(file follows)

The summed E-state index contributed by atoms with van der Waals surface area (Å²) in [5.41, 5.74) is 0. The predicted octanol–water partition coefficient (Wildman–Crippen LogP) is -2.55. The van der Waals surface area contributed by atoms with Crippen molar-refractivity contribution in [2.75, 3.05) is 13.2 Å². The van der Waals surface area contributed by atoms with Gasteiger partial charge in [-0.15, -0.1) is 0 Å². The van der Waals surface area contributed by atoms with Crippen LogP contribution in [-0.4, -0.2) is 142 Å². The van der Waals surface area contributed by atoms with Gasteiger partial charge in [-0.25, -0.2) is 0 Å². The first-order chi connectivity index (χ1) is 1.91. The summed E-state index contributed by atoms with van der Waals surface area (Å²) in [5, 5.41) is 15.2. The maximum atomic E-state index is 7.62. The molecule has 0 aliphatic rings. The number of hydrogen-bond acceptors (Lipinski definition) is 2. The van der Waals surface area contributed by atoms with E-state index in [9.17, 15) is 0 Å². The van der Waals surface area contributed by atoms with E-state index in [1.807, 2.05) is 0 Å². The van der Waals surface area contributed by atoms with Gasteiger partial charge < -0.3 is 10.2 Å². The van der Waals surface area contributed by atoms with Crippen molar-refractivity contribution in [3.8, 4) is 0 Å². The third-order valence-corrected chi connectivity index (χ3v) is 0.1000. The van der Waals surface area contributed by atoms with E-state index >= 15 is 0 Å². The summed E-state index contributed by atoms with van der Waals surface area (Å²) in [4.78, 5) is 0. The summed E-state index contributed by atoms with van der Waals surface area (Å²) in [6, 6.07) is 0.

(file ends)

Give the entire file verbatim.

The summed E-state index contributed by atoms with van der Waals surface area (Å²) in [5.41, 5.74) is 0. The predicted octanol–water partition coefficient (Wildman–Crippen LogP) is -2.55. The van der Waals surface area contributed by atoms with Crippen molar-refractivity contribution in [2.75, 3.05) is 13.2 Å². The van der Waals surface area contributed by atoms with Gasteiger partial charge in [-0.15, -0.1) is 0 Å². The van der Waals surface area contributed by atoms with Crippen LogP contribution in [-0.4, -0.2) is 142 Å². The van der Waals surface area contributed by atoms with Gasteiger partial charge in [-0.25, -0.2) is 0 Å². The first-order chi connectivity index (χ1) is 1.91. The summed E-state index contributed by atoms with van der Waals surface area (Å²) in [5, 5.41) is 15.2. The maximum atomic E-state index is 7.62. The molecule has 0 aliphatic rings. The number of hydrogen-bond acceptors (Lipinski definition) is 2. The van der Waals surface area contributed by atoms with E-state index in [9.17, 15) is 0 Å². The van der Waals surface area contributed by atoms with E-state index in [1.807, 2.05) is 0 Å². The van der Waals surface area contributed by atoms with Gasteiger partial charge < -0.3 is 10.2 Å². The van der Waals surface area contributed by atoms with Crippen molar-refractivity contribution in [3.8, 4) is 0 Å². The third-order valence-corrected chi connectivity index (χ3v) is 0.1000. The van der Waals surface area contributed by atoms with E-state index >= 15 is 0 Å². The summed E-state index contributed by atoms with van der Waals surface area (Å²) in [4.78, 5) is 0. The summed E-state index contributed by atoms with van der Waals surface area (Å²) in [6, 6.07) is 0.